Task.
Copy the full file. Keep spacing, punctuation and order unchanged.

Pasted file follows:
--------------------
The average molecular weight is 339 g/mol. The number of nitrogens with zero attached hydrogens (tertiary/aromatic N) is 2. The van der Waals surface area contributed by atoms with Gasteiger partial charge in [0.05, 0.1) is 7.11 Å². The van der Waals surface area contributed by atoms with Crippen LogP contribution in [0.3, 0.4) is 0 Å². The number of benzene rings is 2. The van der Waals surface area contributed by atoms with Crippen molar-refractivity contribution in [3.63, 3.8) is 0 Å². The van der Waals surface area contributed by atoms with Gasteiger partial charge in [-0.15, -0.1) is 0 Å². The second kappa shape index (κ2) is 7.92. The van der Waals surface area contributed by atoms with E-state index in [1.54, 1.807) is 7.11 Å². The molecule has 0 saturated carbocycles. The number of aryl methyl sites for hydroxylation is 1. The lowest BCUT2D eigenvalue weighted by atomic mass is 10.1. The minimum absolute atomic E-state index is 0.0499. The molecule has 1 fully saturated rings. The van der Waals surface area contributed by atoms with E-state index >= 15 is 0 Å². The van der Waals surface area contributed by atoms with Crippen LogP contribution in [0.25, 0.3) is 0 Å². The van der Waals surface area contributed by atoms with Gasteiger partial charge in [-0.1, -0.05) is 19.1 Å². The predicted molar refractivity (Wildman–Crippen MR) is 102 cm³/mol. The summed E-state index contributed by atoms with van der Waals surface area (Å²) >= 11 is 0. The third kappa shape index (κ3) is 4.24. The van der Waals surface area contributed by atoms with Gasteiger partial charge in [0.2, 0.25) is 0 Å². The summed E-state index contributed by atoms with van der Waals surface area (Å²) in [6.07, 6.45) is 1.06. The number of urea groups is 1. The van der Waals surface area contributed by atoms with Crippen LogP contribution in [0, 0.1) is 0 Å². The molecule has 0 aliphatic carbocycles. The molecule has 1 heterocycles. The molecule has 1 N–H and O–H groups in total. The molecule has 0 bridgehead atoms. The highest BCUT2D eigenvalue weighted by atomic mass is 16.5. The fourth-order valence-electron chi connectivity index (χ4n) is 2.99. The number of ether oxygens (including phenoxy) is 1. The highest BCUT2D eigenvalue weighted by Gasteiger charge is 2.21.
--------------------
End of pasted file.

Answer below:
The average molecular weight is 339 g/mol. The number of nitrogens with zero attached hydrogens (tertiary/aromatic N) is 2. The van der Waals surface area contributed by atoms with Gasteiger partial charge in [0.05, 0.1) is 7.11 Å². The van der Waals surface area contributed by atoms with Crippen LogP contribution in [0.3, 0.4) is 0 Å². The number of benzene rings is 2. The van der Waals surface area contributed by atoms with Crippen molar-refractivity contribution in [3.63, 3.8) is 0 Å². The van der Waals surface area contributed by atoms with Gasteiger partial charge in [-0.15, -0.1) is 0 Å². The second kappa shape index (κ2) is 7.92. The van der Waals surface area contributed by atoms with E-state index in [1.54, 1.807) is 7.11 Å². The molecule has 0 saturated carbocycles. The number of aryl methyl sites for hydroxylation is 1. The lowest BCUT2D eigenvalue weighted by atomic mass is 10.1. The minimum absolute atomic E-state index is 0.0499. The molecule has 1 fully saturated rings. The van der Waals surface area contributed by atoms with E-state index >= 15 is 0 Å². The van der Waals surface area contributed by atoms with Crippen LogP contribution in [0.25, 0.3) is 0 Å². The van der Waals surface area contributed by atoms with Gasteiger partial charge in [-0.1, -0.05) is 19.1 Å². The predicted molar refractivity (Wildman–Crippen MR) is 102 cm³/mol. The summed E-state index contributed by atoms with van der Waals surface area (Å²) >= 11 is 0. The third kappa shape index (κ3) is 4.24. The van der Waals surface area contributed by atoms with Gasteiger partial charge in [0.2, 0.25) is 0 Å². The summed E-state index contributed by atoms with van der Waals surface area (Å²) in [6.07, 6.45) is 1.06. The number of urea groups is 1. The van der Waals surface area contributed by atoms with Crippen LogP contribution in [0, 0.1) is 0 Å². The molecule has 0 aliphatic carbocycles. The molecule has 1 heterocycles. The molecule has 1 N–H and O–H groups in total. The molecule has 0 bridgehead atoms. The highest BCUT2D eigenvalue weighted by atomic mass is 16.5. The fourth-order valence-electron chi connectivity index (χ4n) is 2.99. The number of ether oxygens (including phenoxy) is 1. The highest BCUT2D eigenvalue weighted by Gasteiger charge is 2.21.